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Satellite captures total eclipse as seen from space

The EPIC camera aboard NASA and NOAA's Deep Space Climate Observatory (DSCOVR) satellite captured images of the moon's shadow moving across the Earth during a total solar eclipse, March 9, 2016.

NASA DSCOVR EPIC team

While millions of people across the Pacific observed this week's total solar eclipse, NASA's DSCOVR satellite captured an amazing view of its own: the shadow of the moon as it skittered across the globe, blocking the sun's rays from Earth.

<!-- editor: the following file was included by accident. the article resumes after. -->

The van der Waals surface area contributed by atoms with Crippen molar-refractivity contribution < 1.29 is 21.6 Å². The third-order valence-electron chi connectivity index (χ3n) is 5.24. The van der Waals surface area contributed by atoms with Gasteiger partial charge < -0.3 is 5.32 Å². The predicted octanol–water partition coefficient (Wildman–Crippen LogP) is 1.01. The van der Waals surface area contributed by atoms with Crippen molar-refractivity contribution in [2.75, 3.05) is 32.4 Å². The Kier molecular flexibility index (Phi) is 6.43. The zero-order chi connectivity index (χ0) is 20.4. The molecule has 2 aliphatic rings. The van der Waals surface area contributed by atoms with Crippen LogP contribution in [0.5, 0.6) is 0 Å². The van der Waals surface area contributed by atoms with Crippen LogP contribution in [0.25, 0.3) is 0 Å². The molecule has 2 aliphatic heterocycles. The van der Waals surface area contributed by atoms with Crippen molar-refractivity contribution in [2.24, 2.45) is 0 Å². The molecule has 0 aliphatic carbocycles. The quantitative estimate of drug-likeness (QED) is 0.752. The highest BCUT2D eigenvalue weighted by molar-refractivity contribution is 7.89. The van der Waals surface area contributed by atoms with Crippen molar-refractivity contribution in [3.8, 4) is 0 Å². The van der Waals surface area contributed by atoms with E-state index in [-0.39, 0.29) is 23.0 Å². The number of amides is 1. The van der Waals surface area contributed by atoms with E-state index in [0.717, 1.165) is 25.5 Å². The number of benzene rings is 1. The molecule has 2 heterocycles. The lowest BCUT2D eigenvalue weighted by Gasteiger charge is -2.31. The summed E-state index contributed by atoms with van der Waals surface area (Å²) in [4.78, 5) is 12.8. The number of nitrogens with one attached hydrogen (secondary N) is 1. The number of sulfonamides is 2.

The animation was created from 13 images captured by the Earth Polychromatic Imaging Camera (EPIC) onboard Deep Space Climate Observatory (DSCOVR), the nation's first deep space satellite orbiting one million miles away from Earth.

The animation shows the shadow of the moon passing over the Indian Ocean, Indonesia and Australia, then into open water and the islands of Oceania.

DSCOVR is situated in a stable orbit between Earth and the sun. Its primary mission is to monitor the solar wind for space weather forecasters at the National Oceanic and Atmospheric Administration (NOAA). It also provides daily color images of Earth as seen from space.